Here are my final cake projects from Wilton's courses 2 and 3. They are both lemon pound cake. The first is covered with basket weave in buttercream icing with fondant flowers on the top. The second is covered and decorated with fondant. We also learned to do a lot of royal icing flowers, so pictures of those are at the bottom. Hello new job! No, literally - I might start teaching these classes starting in August. How exciting!?!?!
Roses, rosebuds, primroses, daffodils, violets, and little white flowers. Royal icing is like sugar candy that sits up nice and hard. You know those "Happy Birthday" letters you can buy at the store and put on your cake? Those are made with royal icing. Mine are prettier though :)
I so enjoy baking and decorating! If you live in the Southwest Virginia area and need a cake for an event shoot me a line!
So, I know I'm small-time. In fact, I'm practically no-time. I'm talking about cakes. I want to do cakes as a hobby - I'd love to be able to stop working 7 days a week and just do my own thing out of my home. I am starting small - Craigslist and word-of-mouth for now, inexpensive without making myself look cheap (because I do think I have some talent), and generally not expecting much yet.
With that said, I want to think of a name for this "cake business" that I am trying to have. I feel like if I have a name, then people would be more likely to reference me when talking to other people. Maybe I could even make business cards..."oooh"
I'm having trouble coming up with something. I want it to reflect the fact that I teach and I do cakes. It doesn't have to. Do you have any ideas for me?
I hope everyone was able to enjoy Easter with some loved ones: family, friends, pets, or even a beloved TV show. I got a little bit of everything. Well, except pets - I don't have one of those right now.
Of course I had to work today. But before I left, I put the lamb in the crock pot. See, my family always had ham on Easter but L is not a real big fan. It's also fun to start our own traditions and you can't get much more traditional than lamb on Easter. (Notice I used the word 'than' because it was a comparative statement. I hate when people use 'then' when 'than' is called for.) So I assumed I would use garlic and rosemary on my crock pot lamb before I made it. I've never cooked lamb before, nor have I used rosemary, yet somehow I knew those would be my seasonings. When I got home from work last night to find a recipe, that of course was the first one I found.
Work was good today. I was there for almost 7 hours but I didn't really do 7 hours worth of work. That made it okay. I came home and finished cooking. I also showered because I was greasy from all of the icing I used. At work. Where I decorate cakes. Yes, I'm also a teacher. I know, I have too many hobbies but I love them all!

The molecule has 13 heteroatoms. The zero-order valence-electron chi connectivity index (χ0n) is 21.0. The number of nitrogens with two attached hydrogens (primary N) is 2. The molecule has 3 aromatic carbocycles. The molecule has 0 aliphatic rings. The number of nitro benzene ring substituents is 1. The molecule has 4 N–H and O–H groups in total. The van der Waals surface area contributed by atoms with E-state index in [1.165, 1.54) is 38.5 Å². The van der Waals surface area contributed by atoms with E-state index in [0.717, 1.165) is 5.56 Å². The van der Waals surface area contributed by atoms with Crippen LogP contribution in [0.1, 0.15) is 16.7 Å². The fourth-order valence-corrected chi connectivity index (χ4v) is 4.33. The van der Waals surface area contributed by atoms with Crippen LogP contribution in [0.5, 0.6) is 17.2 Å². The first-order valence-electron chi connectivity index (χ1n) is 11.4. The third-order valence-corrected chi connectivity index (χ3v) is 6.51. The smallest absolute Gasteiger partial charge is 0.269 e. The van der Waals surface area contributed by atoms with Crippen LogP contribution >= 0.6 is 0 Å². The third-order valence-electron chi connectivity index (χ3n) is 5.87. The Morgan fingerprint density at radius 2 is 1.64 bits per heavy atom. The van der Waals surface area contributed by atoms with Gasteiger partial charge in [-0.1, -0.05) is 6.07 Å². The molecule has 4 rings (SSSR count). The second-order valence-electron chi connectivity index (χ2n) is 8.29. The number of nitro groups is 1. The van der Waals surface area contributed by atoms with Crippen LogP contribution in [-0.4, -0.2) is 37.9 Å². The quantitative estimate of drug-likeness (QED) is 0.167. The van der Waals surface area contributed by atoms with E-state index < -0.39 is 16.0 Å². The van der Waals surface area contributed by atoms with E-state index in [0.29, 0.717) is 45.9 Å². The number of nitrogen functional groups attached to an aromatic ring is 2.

Okay so back to the food: I made mashed bourbon sweet potatoes, corn casserole, and a red wine reduction and lemon basmati rice to go with the lamb. I linked all the recipes separately, but I can't say I really followed them. I just used them all as a guide and went with it. I also made crescent rolls. I was going to make fresh biscuits but I've never made those before, either, and decided it was too much work to go through at that time. It was a good decision. L made the green beans. He soaked 'em, cut 'em and put 'em in the pot.
Delicioso. It's not really the most artistic picture, but believe me it tasted good. So good I had a (small) plate of seconds. Yumm!
I'm going to re-write the lyrics to Madonna's Material Girl: "We are living in a linear world - but I am not a linear girl!" It makes sense in my head. That's all that matters and is a perfect example of where this piece is coming from.
I was reading an article (and I really wish I could find it again to reference it - I promise to update this if I do find it) that was talking about assessments and classroom procedures for non-linear thinkers. In a day that it seems common sense is out the window, students can't think for themselves and we have an awful time figuring out what we are trying to say, it is just amazing to me that technology has advanced as far as it has.
Math itself is very linear. At least, the traditional notion of math makes it linear. Computers, codes, everything we have is built from that linear aspect. In fact, most of it involves LINEAR ALGEBRA, a class I took twice in college (as an intro course and an advanced course, not because I failed it). Matrices, patterns, kernals - I barely remember what those are. Maybe I should have passed. I knew what they were then so that counts for something. I also know it has something to do with an identity. But all of this is neither here nor there.